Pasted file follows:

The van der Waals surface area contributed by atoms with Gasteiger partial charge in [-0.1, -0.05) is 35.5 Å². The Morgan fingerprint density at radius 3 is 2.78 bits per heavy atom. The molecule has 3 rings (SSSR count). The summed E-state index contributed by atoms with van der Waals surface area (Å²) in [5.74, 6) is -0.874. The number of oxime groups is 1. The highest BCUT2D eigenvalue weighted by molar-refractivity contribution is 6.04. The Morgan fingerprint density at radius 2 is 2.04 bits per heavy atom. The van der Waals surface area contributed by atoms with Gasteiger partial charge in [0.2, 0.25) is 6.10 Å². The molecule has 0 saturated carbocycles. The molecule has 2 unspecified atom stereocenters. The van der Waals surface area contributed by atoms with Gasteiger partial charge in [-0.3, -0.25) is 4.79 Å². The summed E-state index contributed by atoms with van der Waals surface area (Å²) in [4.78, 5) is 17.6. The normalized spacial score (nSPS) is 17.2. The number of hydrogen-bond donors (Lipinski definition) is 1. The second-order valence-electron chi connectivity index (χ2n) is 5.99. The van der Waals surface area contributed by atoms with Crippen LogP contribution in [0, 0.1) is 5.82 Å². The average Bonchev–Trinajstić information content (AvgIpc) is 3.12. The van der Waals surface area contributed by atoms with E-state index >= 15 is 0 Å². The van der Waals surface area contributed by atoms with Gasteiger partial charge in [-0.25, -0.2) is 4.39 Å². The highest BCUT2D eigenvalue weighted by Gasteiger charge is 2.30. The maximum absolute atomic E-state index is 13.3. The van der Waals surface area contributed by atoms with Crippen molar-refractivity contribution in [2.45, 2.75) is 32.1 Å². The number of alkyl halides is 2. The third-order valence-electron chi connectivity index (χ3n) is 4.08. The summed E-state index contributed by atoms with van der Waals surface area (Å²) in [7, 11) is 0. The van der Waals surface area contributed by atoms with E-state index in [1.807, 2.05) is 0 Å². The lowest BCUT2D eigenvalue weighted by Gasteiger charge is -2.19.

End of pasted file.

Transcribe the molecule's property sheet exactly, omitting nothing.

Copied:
The van der Waals surface area contributed by atoms with Gasteiger partial charge in [-0.1, -0.05) is 35.5 Å². The Morgan fingerprint density at radius 3 is 2.78 bits per heavy atom. The molecule has 3 rings (SSSR count). The summed E-state index contributed by atoms with van der Waals surface area (Å²) in [5.74, 6) is -0.874. The number of oxime groups is 1. The highest BCUT2D eigenvalue weighted by molar-refractivity contribution is 6.04. The Morgan fingerprint density at radius 2 is 2.04 bits per heavy atom. The van der Waals surface area contributed by atoms with Gasteiger partial charge in [0.2, 0.25) is 6.10 Å². The molecule has 0 saturated carbocycles. The molecule has 2 unspecified atom stereocenters. The van der Waals surface area contributed by atoms with Gasteiger partial charge in [-0.3, -0.25) is 4.79 Å². The summed E-state index contributed by atoms with van der Waals surface area (Å²) in [4.78, 5) is 17.6. The normalized spacial score (nSPS) is 17.2. The number of hydrogen-bond donors (Lipinski definition) is 1. The second-order valence-electron chi connectivity index (χ2n) is 5.99. The van der Waals surface area contributed by atoms with Crippen LogP contribution in [0, 0.1) is 5.82 Å². The average Bonchev–Trinajstić information content (AvgIpc) is 3.12. The van der Waals surface area contributed by atoms with E-state index >= 15 is 0 Å². The van der Waals surface area contributed by atoms with Gasteiger partial charge in [-0.25, -0.2) is 4.39 Å². The highest BCUT2D eigenvalue weighted by Gasteiger charge is 2.30. The maximum absolute atomic E-state index is 13.3. The van der Waals surface area contributed by atoms with Crippen molar-refractivity contribution in [2.45, 2.75) is 32.1 Å². The number of alkyl halides is 2. The third-order valence-electron chi connectivity index (χ3n) is 4.08. The summed E-state index contributed by atoms with van der Waals surface area (Å²) in [7, 11) is 0. The van der Waals surface area contributed by atoms with E-state index in [1.807, 2.05) is 0 Å². The lowest BCUT2D eigenvalue weighted by Gasteiger charge is -2.19.